On Wednesday, Venice gave a Golden Lion for lifetime achievement to Tilda Swinton, and the very next morning, she reappeared on the big screen dressed head to toe in Almodóvarian red as members of the press were treated to a preview of The Human Voice. Pedro Almodóvar first fleetingly referenced Jean Cocteau’s 1930 play in Law of Desire (1987) and then again far more explicitly in Women on the Verge of a Nervous Breakdown (1988). This new half-hour free adaptation is the Spanish filmmaker’s first work in English, but the first round of strong reviews suggests that his signature penchant for stark composition and color remains solidly intact. “From the first shot, we’re plunged into his hyperreal, hyper-designed world, and his red tones pop out like a 3D effect,” writes David Katz at the Film Stage. “The experience is so ravishing you almost need sunglasses.”
The Human Voice is practically a one-hander, with Swinton playing an actress wandering her luxurious apartment and speaking through her AirPods to her lover of several years on the night before he leaves her to marry another woman. In Swinton, Almodóvar has found “an English-language actor ideally attuned to his dual flair for everyday observation and heightened, blooming melodrama,” writes Guy Lodge in Variety. “She’s equal parts Jeanne Dielman and swooning Sirkian heroine, tensely mesmerizing even when you know exactly what she’s going to do. Anyone familiar with Anna Magnani’s reading of The Human Voice for director Roberto Rossellini in 1948’s L’amore, or Ingrid Bergman’s interpretation for TV in 1966, will spot traces of their DNA—raging and brittly vulnerable, respectively—in Swinton’s performance. Yet she’s made the woman less of a victim, more in command of her own considerable pain.”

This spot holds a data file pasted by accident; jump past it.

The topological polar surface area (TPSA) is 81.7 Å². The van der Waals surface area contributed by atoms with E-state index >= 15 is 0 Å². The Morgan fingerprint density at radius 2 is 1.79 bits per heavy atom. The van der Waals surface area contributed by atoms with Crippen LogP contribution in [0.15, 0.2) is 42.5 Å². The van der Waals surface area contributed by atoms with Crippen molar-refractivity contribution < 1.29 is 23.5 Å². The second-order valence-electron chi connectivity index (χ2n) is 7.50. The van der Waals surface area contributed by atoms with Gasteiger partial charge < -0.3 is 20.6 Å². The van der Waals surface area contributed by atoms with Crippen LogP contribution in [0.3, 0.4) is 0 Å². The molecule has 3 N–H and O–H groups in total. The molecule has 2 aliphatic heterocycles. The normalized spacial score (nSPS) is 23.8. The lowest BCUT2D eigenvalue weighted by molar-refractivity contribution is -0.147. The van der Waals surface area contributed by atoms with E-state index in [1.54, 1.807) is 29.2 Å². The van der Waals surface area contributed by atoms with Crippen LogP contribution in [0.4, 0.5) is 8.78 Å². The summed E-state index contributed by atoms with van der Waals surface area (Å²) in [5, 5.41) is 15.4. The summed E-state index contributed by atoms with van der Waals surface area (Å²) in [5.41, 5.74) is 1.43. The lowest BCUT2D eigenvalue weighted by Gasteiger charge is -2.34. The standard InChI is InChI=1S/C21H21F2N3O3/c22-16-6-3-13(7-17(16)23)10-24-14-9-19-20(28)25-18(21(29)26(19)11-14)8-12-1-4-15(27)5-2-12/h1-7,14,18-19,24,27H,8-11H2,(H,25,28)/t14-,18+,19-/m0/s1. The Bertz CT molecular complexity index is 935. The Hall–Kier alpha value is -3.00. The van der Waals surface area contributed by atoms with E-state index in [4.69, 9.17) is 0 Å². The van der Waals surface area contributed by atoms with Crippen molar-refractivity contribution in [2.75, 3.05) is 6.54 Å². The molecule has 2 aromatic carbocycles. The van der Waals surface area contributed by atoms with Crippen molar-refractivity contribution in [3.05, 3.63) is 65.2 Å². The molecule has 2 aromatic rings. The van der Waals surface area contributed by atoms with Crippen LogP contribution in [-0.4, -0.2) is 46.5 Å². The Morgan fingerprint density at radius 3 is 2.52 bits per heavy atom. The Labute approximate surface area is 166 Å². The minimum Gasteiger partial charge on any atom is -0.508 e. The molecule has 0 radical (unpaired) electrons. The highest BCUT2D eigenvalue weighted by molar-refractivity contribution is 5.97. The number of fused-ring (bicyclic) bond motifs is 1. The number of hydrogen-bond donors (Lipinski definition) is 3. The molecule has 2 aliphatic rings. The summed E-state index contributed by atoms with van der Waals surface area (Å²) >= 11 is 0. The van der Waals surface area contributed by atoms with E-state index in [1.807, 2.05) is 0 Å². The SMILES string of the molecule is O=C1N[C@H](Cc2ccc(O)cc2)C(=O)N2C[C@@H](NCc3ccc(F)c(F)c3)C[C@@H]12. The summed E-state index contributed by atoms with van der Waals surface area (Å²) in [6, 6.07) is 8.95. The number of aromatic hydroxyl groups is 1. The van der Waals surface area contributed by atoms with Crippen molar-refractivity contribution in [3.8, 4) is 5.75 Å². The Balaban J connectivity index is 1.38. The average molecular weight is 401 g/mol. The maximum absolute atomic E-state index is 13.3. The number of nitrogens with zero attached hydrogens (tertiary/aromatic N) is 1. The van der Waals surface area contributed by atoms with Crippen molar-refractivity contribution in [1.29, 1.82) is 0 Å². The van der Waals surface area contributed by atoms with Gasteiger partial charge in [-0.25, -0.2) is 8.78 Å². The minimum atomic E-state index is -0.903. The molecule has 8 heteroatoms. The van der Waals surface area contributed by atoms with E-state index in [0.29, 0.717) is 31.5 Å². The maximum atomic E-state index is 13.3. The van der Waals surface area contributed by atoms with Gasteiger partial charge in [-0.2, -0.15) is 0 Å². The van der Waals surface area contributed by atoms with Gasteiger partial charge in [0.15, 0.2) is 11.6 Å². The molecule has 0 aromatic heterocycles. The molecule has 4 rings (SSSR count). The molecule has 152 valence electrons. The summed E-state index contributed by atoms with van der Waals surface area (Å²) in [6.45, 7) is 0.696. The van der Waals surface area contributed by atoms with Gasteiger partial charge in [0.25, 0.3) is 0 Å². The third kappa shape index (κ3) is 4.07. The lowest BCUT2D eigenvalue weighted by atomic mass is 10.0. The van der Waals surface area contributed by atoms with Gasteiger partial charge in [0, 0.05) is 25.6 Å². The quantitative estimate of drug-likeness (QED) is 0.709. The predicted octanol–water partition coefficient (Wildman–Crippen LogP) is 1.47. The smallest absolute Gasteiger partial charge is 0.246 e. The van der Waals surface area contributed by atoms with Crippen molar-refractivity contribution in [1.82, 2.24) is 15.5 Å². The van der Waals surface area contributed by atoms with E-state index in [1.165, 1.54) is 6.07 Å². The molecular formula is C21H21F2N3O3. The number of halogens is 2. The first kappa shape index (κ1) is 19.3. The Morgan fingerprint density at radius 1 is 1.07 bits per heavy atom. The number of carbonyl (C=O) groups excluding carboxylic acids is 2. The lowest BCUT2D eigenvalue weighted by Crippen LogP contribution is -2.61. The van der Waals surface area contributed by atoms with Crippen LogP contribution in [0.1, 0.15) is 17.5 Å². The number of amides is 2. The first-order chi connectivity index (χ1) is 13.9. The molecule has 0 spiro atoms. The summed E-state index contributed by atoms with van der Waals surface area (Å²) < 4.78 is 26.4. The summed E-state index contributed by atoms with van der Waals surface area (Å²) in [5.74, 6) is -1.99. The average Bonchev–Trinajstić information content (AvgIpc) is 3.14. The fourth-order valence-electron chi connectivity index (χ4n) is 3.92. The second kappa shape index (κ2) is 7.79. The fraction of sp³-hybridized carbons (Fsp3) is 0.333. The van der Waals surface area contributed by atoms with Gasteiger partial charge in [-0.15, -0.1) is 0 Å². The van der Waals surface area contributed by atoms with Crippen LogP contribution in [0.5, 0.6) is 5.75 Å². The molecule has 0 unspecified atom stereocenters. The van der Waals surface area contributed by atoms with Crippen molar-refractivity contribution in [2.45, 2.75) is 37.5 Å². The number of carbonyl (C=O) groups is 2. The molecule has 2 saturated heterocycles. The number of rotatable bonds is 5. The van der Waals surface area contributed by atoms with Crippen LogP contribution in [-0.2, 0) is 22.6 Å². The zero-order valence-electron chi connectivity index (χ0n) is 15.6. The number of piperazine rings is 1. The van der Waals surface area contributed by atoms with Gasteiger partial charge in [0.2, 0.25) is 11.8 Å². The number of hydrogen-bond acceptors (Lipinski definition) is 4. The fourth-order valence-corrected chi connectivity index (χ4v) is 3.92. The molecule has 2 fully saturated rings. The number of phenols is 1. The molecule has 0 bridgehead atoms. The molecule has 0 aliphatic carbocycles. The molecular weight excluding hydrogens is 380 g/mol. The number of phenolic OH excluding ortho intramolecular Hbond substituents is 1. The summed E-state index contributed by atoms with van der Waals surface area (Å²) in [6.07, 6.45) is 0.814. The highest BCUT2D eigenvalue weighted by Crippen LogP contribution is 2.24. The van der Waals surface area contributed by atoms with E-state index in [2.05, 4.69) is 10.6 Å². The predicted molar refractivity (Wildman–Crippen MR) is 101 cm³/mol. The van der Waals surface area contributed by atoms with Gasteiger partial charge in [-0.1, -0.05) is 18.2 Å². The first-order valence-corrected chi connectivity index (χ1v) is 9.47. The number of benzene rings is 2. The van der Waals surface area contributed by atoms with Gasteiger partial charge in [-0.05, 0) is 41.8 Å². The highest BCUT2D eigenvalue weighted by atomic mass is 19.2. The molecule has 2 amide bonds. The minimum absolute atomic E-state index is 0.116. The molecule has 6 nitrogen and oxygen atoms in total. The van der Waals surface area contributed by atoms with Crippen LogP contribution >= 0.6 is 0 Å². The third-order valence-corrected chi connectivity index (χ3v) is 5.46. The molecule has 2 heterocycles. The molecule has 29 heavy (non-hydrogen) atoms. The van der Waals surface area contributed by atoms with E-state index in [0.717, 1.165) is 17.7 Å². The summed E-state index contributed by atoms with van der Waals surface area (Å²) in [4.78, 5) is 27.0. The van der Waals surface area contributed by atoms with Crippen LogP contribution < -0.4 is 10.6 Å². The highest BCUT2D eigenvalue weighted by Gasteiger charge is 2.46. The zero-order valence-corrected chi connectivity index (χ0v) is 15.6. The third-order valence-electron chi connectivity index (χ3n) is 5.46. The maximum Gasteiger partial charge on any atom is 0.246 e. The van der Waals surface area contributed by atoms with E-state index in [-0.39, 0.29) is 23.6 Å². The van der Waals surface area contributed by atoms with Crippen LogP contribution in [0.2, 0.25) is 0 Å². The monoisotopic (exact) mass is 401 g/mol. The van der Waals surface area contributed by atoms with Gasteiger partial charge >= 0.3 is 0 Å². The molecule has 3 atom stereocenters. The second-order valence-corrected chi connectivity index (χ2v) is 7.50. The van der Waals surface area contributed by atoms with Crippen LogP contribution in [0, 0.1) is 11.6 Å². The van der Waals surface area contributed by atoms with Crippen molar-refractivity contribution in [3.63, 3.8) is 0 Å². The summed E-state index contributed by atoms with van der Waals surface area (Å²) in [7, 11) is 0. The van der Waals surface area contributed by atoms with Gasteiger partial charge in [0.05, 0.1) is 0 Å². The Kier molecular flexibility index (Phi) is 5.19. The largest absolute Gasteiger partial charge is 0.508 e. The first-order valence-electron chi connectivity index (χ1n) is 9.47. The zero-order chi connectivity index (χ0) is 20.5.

Writing for the Playlist, Jessica Kiang gives appreciative shoutouts to costume designer Sonia Grande, production designer Antxon Gómez, and composer Alberto Iglesias, “apparently weepy-drunk on specialty gin and Brahms.” Iglesias’s score “would surely be enough sink another filmmaker into self-seriousness,” writes Kiang. “But this is Almodóvar, and so the magnificence is worn lightly, with irony and mischief and a cheeky little moral about how to be a modern woman trapped in the very unmodern role of spurned lover: be hysterical if you want, be philosophical if you can, but never underestimate the liberating power of a little light revenge.”
Further praise comes from Nicholas Barber at IndieWire and Robbie Collin in the Telegraph. At the press conference in Venice, Almodóvar and Swinton spoke a bit about making the film in Madrid two months ago while observing all the necessary lockdown protocols. “Next month, I’m starting my next film because, despite uncertainty, I have to go on, I need to keep making films,” says Almodóvar. Madres paralelas will tell the story of two mothers who give birth on the same day, and he’s already written two more short films. One will be a “colorful” western, and the other, A Strange Form of Life will take place in a future when all cinemas have disappeared. “So you have to tell people to go to the cinemas and theaters,” he says, “because some things will only be discovered in the dark with people that we don’t know.”
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